In 2012, about half a million of cases of cancer around the world were attributed to excess body weight, which extrapolates to 3.6% of all new adult patients.
The weight-related cancer burden was highest in developed countries; 63.8% of these obesity-related cancers occurred in North America and Europe.
The figures come from the International Agency for Research on Cancer (IACR), and were published online November 25 in the Lancet Oncology.
The IACR team, led by Melinda Arnold, PhD, points out that approximately one-quarter of these weight-related cancers — or 118,000 cases — could have been avoided if the mean body mass index (BMI) of the global population had remained the same as it was in 1982.
They note that the global prevalence of excess body weight in adults has increased by 27.5% during the past 3 decades.
"Our findings add support for a global effort to address the rising trends in obesity," Dr Arnold said in a statement. "The global prevalence of obesity in adults has doubled since 1980. If this trend continues, it will certainly boost the future burden of cancer, particularly in South America and North Africa, where the largest increases in the rate of obesity have been seen over the last 30 years."
However, an accompanying comment appears to disagree with this sentiment. This study provides an "important new context and baseline for understanding the global burden of cancer incidence in relation to high BMI," writes Benjamin Cairns, PhD, from the University of Oxford in the United Kingdom. He adds that "there are important differences between regions and countries," but points out that "the overall burden is fairly small."
"Arguably these findings do not give much additional support for a global effort to address rising obesity," Dr Cairns says. "Such an effort is certainly needed, but mainly because of metabolic and vascular diseases, which dominate the burden of ill health associated with obesity."
Dr Cairns notes that if 3.6% of cancer cases are associated with high BMI, which means nearly half a million cases, "this number is large mainly because the world population is large."
Resources for global cancer prevention are somewhat limited and, thus, "resources targeted at obesity need to be balanced against the other important causes of cancer, particularly infections and tobacco use, which are each associated with much larger proportions of cases," he concludes.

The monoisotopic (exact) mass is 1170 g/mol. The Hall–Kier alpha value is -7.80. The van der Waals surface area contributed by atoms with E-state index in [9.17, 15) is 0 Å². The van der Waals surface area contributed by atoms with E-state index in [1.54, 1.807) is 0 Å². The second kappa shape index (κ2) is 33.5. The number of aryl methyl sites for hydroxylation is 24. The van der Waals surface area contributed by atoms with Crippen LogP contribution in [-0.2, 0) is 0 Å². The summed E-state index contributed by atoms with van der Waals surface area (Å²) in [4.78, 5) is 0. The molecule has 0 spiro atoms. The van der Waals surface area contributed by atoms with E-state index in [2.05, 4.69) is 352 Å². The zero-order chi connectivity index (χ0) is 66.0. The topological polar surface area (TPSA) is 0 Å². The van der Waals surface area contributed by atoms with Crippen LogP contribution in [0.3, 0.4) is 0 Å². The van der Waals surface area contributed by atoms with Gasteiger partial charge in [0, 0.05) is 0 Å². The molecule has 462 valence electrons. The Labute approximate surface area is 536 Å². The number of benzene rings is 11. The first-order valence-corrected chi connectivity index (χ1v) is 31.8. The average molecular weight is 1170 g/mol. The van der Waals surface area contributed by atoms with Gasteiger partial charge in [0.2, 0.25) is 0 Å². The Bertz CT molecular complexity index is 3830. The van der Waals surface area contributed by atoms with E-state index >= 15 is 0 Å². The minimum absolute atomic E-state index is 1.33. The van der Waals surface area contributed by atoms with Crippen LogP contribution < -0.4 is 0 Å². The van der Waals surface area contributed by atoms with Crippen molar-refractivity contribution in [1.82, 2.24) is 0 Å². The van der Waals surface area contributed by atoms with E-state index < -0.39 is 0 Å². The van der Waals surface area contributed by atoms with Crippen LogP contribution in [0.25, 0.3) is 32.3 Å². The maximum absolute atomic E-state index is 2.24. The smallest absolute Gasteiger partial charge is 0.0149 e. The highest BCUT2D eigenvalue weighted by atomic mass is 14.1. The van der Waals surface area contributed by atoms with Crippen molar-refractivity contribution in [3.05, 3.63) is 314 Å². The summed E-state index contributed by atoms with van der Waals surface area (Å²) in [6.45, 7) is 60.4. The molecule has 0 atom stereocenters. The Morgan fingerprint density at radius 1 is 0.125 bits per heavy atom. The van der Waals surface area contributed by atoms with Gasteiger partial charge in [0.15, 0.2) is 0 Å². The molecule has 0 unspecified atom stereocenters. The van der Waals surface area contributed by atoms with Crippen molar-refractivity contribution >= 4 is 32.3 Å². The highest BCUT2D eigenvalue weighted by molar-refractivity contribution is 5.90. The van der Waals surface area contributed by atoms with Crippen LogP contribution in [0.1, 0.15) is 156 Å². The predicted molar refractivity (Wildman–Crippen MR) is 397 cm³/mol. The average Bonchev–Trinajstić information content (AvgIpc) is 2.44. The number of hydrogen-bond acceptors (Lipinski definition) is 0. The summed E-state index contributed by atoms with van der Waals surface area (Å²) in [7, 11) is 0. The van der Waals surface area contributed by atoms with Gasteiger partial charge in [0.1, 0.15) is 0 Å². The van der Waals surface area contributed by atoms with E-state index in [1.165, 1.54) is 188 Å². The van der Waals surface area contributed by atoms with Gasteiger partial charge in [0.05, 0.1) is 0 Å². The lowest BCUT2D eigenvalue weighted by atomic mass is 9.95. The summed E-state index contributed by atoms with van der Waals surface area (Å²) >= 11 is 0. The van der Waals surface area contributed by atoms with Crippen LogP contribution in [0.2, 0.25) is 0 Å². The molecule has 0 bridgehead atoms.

Model to Estimate Fraction of Cancers
The IACR team created a model to estimate the fraction of cancers that were associated with excess body weight in 2012. The population attributable fraction is used to estimate the proportion of cases that can be attributed to one or more specified risk factors. In this study, BMI estimates from 2002 and data from GLOBOCAN2012 were used to calculate the fraction of new cancer cases attributable to high BMI.
The team also calculated the proportion of cancers that were potentially avoidable had populations maintained their 1982 mean BMI.
The findings reveal that obesity-related cancer is a greater problem for women than men, largely because of endometrial and postmenopausal breast cancers. In men, excess weight was responsible for 1.9% (136,000) of the new cancers in 2012, and in women it was responsible for 5.4% (345,000) of new cases.
Overall, colon cancer in men and postmenopausal breast cancer in women were the most common cancers attributed to excess body weight.
For men, colon and kidney cancers accounted for more than two-thirds of all obesity-related cancers (nearly 90,000 cases). In women, postmenopausal breast, endometrial, and colon cancers were responsible for almost three-quarters of obesity-related cancers (almost 250,000 cases).
There were more cancers associated with excess body weight in developed countries than in developing countries in women (8.0% vs 1.5%) and in men (3.0% vs 0.3%).
North America contributed by far the most cases of cancer (111,000; 23.0%), and sub-Saharan Africa contributed the least (7300; 1.5%). In Europe, the burden was largest in Eastern Europe, which had more than one-third (66,000) of the total European cases associated with excess BMI.
The proportion of obesity-related cancers varied widely between countries, the researchers note. In men, it was particularly high in the Czech Republic (5.5% of the country's new cancer cases in 2012), Jordan (4.5%), Argentina (4.5%), the United Kingdom (4.4%), and Malta (4.4%). In women, it was strikingly high in Barbados (12.7%), the Czech Republic (12.0%), and Puerto Rico (11.6%). It was lowest in both sexes in countries in sub-Saharan Africa (less than 2% in men and less than 4% in women).
The study was supported by the World Cancer Research Fund International, European Commission (Marie Curie Intra-European Fellowship), Australian National Health and Medical Research Council, and US National Institutes of Health. The authors and Dr Cairns have disclosed no relevant financial relationships.
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Cite this: Obesity Linked to Half a Million Cancer Cases Worldwide - Medscape - Nov 25, 2014.